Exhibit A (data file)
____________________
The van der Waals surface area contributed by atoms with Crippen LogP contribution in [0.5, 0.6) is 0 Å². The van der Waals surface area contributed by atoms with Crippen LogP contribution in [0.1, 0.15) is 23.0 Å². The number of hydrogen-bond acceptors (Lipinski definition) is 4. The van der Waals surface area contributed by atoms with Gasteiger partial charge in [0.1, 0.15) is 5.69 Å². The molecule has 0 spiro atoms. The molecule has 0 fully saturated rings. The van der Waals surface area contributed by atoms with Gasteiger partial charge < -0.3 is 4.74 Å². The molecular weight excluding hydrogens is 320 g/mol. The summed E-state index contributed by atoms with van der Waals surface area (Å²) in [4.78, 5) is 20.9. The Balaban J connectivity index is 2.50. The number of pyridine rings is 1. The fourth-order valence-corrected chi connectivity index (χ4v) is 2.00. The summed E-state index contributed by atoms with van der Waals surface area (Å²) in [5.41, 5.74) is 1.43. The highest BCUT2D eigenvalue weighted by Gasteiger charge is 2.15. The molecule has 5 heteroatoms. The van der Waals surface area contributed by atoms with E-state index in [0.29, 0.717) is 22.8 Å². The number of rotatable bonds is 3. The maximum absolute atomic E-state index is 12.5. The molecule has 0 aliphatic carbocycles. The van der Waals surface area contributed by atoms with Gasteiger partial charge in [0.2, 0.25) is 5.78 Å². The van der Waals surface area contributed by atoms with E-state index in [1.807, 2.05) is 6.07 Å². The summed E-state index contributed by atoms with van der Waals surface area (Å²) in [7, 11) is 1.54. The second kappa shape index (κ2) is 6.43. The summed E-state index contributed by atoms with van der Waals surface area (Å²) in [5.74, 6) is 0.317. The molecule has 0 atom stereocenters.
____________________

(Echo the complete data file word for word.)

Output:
The van der Waals surface area contributed by atoms with Crippen LogP contribution in [0.5, 0.6) is 0 Å². The van der Waals surface area contributed by atoms with Crippen LogP contribution in [0.1, 0.15) is 23.0 Å². The number of hydrogen-bond acceptors (Lipinski definition) is 4. The van der Waals surface area contributed by atoms with Gasteiger partial charge in [0.1, 0.15) is 5.69 Å². The molecule has 0 spiro atoms. The molecule has 0 fully saturated rings. The van der Waals surface area contributed by atoms with Gasteiger partial charge < -0.3 is 4.74 Å². The molecular weight excluding hydrogens is 320 g/mol. The summed E-state index contributed by atoms with van der Waals surface area (Å²) in [4.78, 5) is 20.9. The Balaban J connectivity index is 2.50. The number of pyridine rings is 1. The fourth-order valence-corrected chi connectivity index (χ4v) is 2.00. The summed E-state index contributed by atoms with van der Waals surface area (Å²) in [5.41, 5.74) is 1.43. The highest BCUT2D eigenvalue weighted by Gasteiger charge is 2.15. The molecule has 5 heteroatoms. The van der Waals surface area contributed by atoms with E-state index in [0.29, 0.717) is 22.8 Å². The number of rotatable bonds is 3. The maximum absolute atomic E-state index is 12.5. The molecule has 0 aliphatic carbocycles. The van der Waals surface area contributed by atoms with Gasteiger partial charge in [0.2, 0.25) is 5.78 Å². The van der Waals surface area contributed by atoms with E-state index in [1.807, 2.05) is 6.07 Å². The summed E-state index contributed by atoms with van der Waals surface area (Å²) in [7, 11) is 1.54. The second kappa shape index (κ2) is 6.43. The summed E-state index contributed by atoms with van der Waals surface area (Å²) in [5.74, 6) is 0.317. The molecule has 0 atom stereocenters.